The European Union warns of fuel poverty due to the energy price crisis | news | DW

European Union Labor Commissioner Nicolas Schmidt warned on Sunday that so-called energy poverty in Europe will rise this winter due to the sharp rise in energy prices.

He told German news agency DPA that there are already millions of people in Europe who are unable to adequately heat their homes “and that number could rise even further”.

While the European Commission can help EU countries Reducing the impact of high energy pricesFor the public, Schmidt said it is primarily up to national governments to take action.

A household is said to suffer from fuel or energy poverty when its members cannot keep their property adequately heated at a reasonable cost.

In September, the European Trade Union Confederation (ETUC) warned that more than 2.7 million people in Europe could not reasonably afford to heat their homes, despite having jobs.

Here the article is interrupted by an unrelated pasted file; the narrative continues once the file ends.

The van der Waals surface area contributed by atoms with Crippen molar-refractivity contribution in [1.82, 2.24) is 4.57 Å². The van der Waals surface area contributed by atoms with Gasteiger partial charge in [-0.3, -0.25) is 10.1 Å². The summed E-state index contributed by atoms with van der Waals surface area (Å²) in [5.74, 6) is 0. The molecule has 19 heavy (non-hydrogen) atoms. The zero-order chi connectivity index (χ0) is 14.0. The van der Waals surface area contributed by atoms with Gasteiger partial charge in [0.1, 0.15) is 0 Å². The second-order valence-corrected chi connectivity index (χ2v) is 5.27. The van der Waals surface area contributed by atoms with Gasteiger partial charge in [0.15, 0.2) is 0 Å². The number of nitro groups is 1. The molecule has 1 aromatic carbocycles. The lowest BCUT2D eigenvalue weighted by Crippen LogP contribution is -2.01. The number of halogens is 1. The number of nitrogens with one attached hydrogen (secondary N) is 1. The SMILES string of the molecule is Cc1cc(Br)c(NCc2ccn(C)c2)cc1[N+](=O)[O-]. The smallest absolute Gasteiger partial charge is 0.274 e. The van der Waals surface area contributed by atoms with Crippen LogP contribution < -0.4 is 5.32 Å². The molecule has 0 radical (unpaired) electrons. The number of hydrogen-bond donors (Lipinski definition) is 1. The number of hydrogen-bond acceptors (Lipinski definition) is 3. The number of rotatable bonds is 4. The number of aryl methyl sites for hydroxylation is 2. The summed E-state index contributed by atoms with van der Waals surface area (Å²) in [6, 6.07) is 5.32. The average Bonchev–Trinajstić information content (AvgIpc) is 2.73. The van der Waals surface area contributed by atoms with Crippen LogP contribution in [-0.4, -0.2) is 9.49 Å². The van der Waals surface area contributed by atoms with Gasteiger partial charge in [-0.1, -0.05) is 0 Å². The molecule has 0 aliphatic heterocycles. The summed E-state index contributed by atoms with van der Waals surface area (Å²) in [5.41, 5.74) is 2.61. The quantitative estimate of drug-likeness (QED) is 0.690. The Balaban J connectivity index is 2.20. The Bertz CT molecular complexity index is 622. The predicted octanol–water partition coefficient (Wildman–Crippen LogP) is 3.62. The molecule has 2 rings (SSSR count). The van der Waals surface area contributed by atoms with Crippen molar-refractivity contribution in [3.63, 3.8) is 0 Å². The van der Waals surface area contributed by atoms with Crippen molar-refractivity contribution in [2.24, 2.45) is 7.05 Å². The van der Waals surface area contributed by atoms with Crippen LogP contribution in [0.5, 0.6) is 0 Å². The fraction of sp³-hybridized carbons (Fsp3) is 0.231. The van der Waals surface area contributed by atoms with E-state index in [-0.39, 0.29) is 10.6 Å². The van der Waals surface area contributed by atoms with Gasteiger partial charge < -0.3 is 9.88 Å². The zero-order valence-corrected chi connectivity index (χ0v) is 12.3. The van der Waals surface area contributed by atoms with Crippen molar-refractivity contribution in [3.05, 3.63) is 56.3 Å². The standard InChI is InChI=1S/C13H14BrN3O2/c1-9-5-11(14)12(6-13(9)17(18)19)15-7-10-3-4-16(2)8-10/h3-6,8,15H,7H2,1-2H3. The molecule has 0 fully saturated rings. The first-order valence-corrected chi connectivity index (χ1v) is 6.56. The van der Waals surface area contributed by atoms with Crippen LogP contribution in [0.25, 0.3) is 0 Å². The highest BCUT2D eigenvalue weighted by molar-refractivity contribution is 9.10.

last week, Germany lowered its taxes on renewable energy by a third. The tax represents one fifth of German consumers’ electricity bills.

France is offering low-income families 100 euros ($116) to offset the extra cost of heating a home.

Economic recovery pushes prices up

Global natural gas and coal prices have reached record levels in recent weeks, and the price of oil has soared to more than $80 a barrel.

The price hike has been blamed on the economic recovery from the COVID-19 pandemic as it caused electricity demand to manufacture power Global supply shortages.

Some politicians have blamed Russia for its supply 50% of EU imports of natural gas.

Russian gas supplies have declined during the pandemic and is Now back to normal levels But do not meet the additional demand.

Speculation is growing that Moscow may block additional deliveries to pressure Germany to formally commission construction of the Nord Stream 2 gas pipeline across the Baltic Sea, which was completed last month.

Construction of the pipeline has been criticized as potentially making Europe too dependent on Russian gas.

The European Union previously said it believed the energy price hike was temporary and would ease up in the spring.

With material from DPA


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